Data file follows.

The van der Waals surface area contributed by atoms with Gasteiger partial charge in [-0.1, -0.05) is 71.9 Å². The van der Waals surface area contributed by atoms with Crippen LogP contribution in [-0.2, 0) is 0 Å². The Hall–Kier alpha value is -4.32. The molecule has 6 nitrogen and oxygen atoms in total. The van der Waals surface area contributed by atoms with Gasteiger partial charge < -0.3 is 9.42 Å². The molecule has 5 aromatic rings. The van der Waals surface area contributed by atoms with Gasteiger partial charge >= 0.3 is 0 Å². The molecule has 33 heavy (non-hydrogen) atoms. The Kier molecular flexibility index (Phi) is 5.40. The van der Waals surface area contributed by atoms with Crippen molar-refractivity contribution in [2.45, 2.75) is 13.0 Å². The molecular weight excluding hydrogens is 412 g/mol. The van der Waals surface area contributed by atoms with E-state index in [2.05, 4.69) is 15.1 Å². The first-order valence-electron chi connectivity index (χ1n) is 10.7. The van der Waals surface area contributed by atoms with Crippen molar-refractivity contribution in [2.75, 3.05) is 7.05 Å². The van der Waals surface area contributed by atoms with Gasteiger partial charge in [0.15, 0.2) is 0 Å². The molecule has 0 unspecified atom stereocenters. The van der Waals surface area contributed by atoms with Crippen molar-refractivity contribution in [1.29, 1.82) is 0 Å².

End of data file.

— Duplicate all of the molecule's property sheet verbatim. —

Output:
The van der Waals surface area contributed by atoms with Gasteiger partial charge in [-0.1, -0.05) is 71.9 Å². The van der Waals surface area contributed by atoms with Crippen LogP contribution in [-0.2, 0) is 0 Å². The Hall–Kier alpha value is -4.32. The molecule has 6 nitrogen and oxygen atoms in total. The van der Waals surface area contributed by atoms with Gasteiger partial charge < -0.3 is 9.42 Å². The molecule has 5 aromatic rings. The van der Waals surface area contributed by atoms with Gasteiger partial charge >= 0.3 is 0 Å². The molecule has 33 heavy (non-hydrogen) atoms. The Kier molecular flexibility index (Phi) is 5.40. The van der Waals surface area contributed by atoms with Crippen molar-refractivity contribution in [2.45, 2.75) is 13.0 Å². The molecular weight excluding hydrogens is 412 g/mol. The van der Waals surface area contributed by atoms with E-state index in [2.05, 4.69) is 15.1 Å². The first-order valence-electron chi connectivity index (χ1n) is 10.7. The van der Waals surface area contributed by atoms with Crippen molar-refractivity contribution in [2.75, 3.05) is 7.05 Å². The van der Waals surface area contributed by atoms with Gasteiger partial charge in [0.15, 0.2) is 0 Å². The molecule has 0 unspecified atom stereocenters. The van der Waals surface area contributed by atoms with Crippen molar-refractivity contribution in [1.29, 1.82) is 0 Å².